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Review: Gran Turismo – “Some great and exhilarating racing sequences”

Gran Turismo

This is a difficult review to write, mostly because of how underwhelmed I felt at what is a truly remarkable story and my love for motorsports.

For background, I was brought up in a house where car racing was always on, my dad was an amateur rally driver in his younger days. I always wanted to be a race car driver but it was a pipe dream, back then. So, the story of how one young man went from sim-racer to the real thing, is quite a phenomenal achievement. I’ve been a PS fanboy since PlayStation One and have played Gran Turismo on most of the PlayStation consoles over the years. It is a truly fantastic simulator.

Bringing this story to life is Neill Blomkamp; a man known for sci-fi. An odd choice but many directors switch genres, it’s not a “thing”, is it?

Well, in this case, yes. Gran Turismo is a motorsport film made by a bunch of people who have no idea how motorsports operate or run.

The constant eye-rolling of cliched inaccuracies and poorly written script make the two-and-a-half-hour runtime a bit of a chore. There are no consequences for the actions of most of the drivers, even ones where they’d be shown a black flag for reckless endangerment of other drivers, no red flags (race stopped) for serious accidents that litter the track with debris or cars on fire.

No one in Wales has a Welsh accent, especially in Ely where inhabitants have a very strong Cardiff accent. As Ely is close by and knowing the accent, this will be quite off-putting for those in South Wales, where a proportionate part of the film is set. There is a small scene where Jann and his dad are at a railway station and the trains are clearly those from the US, not British trains.

The sequences set at Silverstone race circuit aren’t at Silverstone and anyone who has knowledge of the track will notice this.

Blomkamp has chosen a lot of CGI/ VFX for the car racing and it is easy to tell, there are some very silly moments where out of nowhere we get graphics showing achievements unlocked by Jann. They feel very much out of place and they don’t work.

There are some moments where they do use VFX to display some of the workings of the car and a great moment where the race car explodes out into all its components, which dissolve to show Jann back in his bedroom playing Gran Turismo on his PS5.

Another part that either ended up on the editing floor room or was completely ignored is the transition Jann and the other entrants of the GT academy would have experienced racing in the wet and at night. This is a huge skill to learn and would have made for some great scenes, but there is nothing.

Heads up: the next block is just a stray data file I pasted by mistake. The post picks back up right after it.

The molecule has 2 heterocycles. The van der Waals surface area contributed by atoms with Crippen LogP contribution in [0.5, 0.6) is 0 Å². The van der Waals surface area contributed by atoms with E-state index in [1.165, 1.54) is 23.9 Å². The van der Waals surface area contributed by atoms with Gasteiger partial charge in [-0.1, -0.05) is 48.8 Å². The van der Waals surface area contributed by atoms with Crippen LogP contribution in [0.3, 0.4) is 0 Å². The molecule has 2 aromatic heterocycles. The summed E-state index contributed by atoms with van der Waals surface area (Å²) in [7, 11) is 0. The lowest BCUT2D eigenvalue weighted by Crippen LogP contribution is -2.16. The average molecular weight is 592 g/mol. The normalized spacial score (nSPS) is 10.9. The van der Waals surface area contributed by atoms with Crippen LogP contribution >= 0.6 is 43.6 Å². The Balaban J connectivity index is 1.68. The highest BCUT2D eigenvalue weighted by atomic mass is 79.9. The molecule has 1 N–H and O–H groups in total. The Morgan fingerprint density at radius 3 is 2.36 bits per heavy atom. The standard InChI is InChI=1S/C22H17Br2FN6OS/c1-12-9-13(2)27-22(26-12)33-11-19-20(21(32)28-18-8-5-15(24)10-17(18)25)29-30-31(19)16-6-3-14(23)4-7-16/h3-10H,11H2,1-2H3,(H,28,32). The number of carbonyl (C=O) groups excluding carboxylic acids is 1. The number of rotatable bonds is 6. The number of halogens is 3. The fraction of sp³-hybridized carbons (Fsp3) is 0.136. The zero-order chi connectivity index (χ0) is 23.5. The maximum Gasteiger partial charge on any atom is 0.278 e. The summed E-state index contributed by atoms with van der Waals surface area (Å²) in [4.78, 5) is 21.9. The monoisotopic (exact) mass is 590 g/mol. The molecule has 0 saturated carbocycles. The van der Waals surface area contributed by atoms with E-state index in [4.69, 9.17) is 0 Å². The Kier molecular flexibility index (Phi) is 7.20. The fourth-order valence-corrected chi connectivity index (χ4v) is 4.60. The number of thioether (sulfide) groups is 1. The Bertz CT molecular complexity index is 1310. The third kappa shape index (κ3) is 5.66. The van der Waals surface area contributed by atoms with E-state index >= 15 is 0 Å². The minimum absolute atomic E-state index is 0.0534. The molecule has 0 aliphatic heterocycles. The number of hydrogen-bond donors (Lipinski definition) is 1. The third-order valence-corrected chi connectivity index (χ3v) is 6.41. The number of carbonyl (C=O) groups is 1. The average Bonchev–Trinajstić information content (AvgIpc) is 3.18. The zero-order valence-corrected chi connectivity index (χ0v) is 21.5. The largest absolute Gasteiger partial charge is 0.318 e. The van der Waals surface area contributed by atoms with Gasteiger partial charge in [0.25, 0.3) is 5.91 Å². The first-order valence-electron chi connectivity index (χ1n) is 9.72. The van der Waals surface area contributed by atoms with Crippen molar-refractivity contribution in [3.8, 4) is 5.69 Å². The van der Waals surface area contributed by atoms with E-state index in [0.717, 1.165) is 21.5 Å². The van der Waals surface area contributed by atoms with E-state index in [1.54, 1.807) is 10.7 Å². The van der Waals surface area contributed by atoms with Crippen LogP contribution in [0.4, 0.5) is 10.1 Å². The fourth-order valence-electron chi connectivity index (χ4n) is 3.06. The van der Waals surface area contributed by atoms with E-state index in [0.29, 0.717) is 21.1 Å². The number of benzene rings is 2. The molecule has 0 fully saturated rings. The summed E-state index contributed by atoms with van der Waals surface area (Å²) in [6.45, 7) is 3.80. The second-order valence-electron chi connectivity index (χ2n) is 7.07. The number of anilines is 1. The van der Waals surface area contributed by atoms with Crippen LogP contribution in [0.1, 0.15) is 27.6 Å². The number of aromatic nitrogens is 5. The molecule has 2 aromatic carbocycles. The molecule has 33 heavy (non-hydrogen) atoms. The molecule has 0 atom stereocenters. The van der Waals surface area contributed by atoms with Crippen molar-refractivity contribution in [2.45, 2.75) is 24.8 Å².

According to the filmmakers, getting your FIA licence means racing and finishing in the top 4 once. I agree you can’t put in the full timeline but you can easily use dates and expand the knowledge to not show how hard a thing this is. I felt this somewhat devalued what Jann achieved.

Archie Madekwe, as Jann, comes away from the film as its main plus. He is on another level to everyone in the film. I like David Harbour, he is good, but this is not a great performance. Orlando Bloom is awful, but there is no change. He is another actor that I don’t know how he got signed in the first place. Djimon Hounsou is always a pleasure to watch and the choice of Gerri Halliwell Horner seems rather odd and it didn’t really work for me.

There are some great and exhilarating racing sequences and the actual tracks they use to race after Jann is competing are the real deal with the likes of the Red Bull Ring in Austria, Dubai Autodrome and Le Mans. You get emotionally attached to Jann, mostly from Madekwe’s performance. We already know how it turns out, yet you still get invested.

The story deserves so much more than what we have been given. A better film could be there if this version it didn’t fail on nearly every level.

Hopefully, it will inspire more youngsters to get involved and pick up an interest in motorsports, hoping to emulate what Jann Mardenborough has achieved. It certainly won’t do PS and the Gran Turismo franchise any harm. I don’t have the latest version but I have looked into it and getting a steering wheel and pedals and recapture my love for the greatest racing sim.

My cinema partner in crime, Stuart, said that Blomkamp has missed a trick by not utilizing PS’s trophy system notification to show Jann achieving his ultimate goal. He has tweeted the director but has yet to hear back from him.

I saw Harbour and Bloom being interviewed at the Monaco GP and it seems neither of them are race fans. They came across very poorly in how they approached their roles and this really hurt my opinion of the film.

Overall, for the average viewer, not interested in the sport, you will enjoy it, but it certainly isn’t up to the standard of other films in the genre, especially when you look at James Mangold’s Ford v Ferrari: Le Man ’66.

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